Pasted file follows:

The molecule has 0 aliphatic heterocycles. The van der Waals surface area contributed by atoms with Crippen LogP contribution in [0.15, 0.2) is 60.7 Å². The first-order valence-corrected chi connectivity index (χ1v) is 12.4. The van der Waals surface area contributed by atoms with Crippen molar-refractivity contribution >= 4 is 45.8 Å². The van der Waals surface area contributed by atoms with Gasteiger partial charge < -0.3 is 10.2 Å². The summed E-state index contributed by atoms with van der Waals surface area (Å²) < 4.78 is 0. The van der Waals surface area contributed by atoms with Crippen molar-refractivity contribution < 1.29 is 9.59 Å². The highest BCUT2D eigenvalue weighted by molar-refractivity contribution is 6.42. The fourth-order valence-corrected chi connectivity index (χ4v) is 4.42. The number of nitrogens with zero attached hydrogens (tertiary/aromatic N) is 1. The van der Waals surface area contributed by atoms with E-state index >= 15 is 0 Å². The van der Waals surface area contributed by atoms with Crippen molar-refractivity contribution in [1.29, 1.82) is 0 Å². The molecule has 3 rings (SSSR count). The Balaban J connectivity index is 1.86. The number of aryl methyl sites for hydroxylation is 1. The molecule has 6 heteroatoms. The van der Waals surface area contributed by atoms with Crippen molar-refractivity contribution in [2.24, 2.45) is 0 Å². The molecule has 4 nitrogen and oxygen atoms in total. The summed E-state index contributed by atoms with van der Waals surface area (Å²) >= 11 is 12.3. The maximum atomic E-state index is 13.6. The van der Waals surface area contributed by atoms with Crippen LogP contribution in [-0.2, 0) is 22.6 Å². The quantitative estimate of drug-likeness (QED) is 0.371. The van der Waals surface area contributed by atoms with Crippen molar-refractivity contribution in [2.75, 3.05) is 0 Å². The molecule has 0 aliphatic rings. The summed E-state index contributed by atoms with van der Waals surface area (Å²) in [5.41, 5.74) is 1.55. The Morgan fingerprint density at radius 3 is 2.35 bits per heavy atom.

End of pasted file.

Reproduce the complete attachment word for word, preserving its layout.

The molecule has 0 aliphatic heterocycles. The van der Waals surface area contributed by atoms with Crippen LogP contribution in [0.15, 0.2) is 60.7 Å². The first-order valence-corrected chi connectivity index (χ1v) is 12.4. The van der Waals surface area contributed by atoms with Crippen molar-refractivity contribution >= 4 is 45.8 Å². The van der Waals surface area contributed by atoms with Gasteiger partial charge < -0.3 is 10.2 Å². The summed E-state index contributed by atoms with van der Waals surface area (Å²) < 4.78 is 0. The van der Waals surface area contributed by atoms with Crippen molar-refractivity contribution < 1.29 is 9.59 Å². The highest BCUT2D eigenvalue weighted by molar-refractivity contribution is 6.42. The fourth-order valence-corrected chi connectivity index (χ4v) is 4.42. The number of nitrogens with zero attached hydrogens (tertiary/aromatic N) is 1. The van der Waals surface area contributed by atoms with E-state index >= 15 is 0 Å². The van der Waals surface area contributed by atoms with Crippen molar-refractivity contribution in [1.29, 1.82) is 0 Å². The molecule has 3 rings (SSSR count). The Balaban J connectivity index is 1.86. The number of aryl methyl sites for hydroxylation is 1. The molecule has 6 heteroatoms. The van der Waals surface area contributed by atoms with Crippen molar-refractivity contribution in [2.24, 2.45) is 0 Å². The molecule has 4 nitrogen and oxygen atoms in total. The summed E-state index contributed by atoms with van der Waals surface area (Å²) >= 11 is 12.3. The maximum atomic E-state index is 13.6. The van der Waals surface area contributed by atoms with Crippen LogP contribution in [-0.2, 0) is 22.6 Å². The quantitative estimate of drug-likeness (QED) is 0.371. The van der Waals surface area contributed by atoms with Crippen molar-refractivity contribution in [2.75, 3.05) is 0 Å². The molecule has 0 aliphatic rings. The summed E-state index contributed by atoms with van der Waals surface area (Å²) in [5.41, 5.74) is 1.55. The Morgan fingerprint density at radius 3 is 2.35 bits per heavy atom.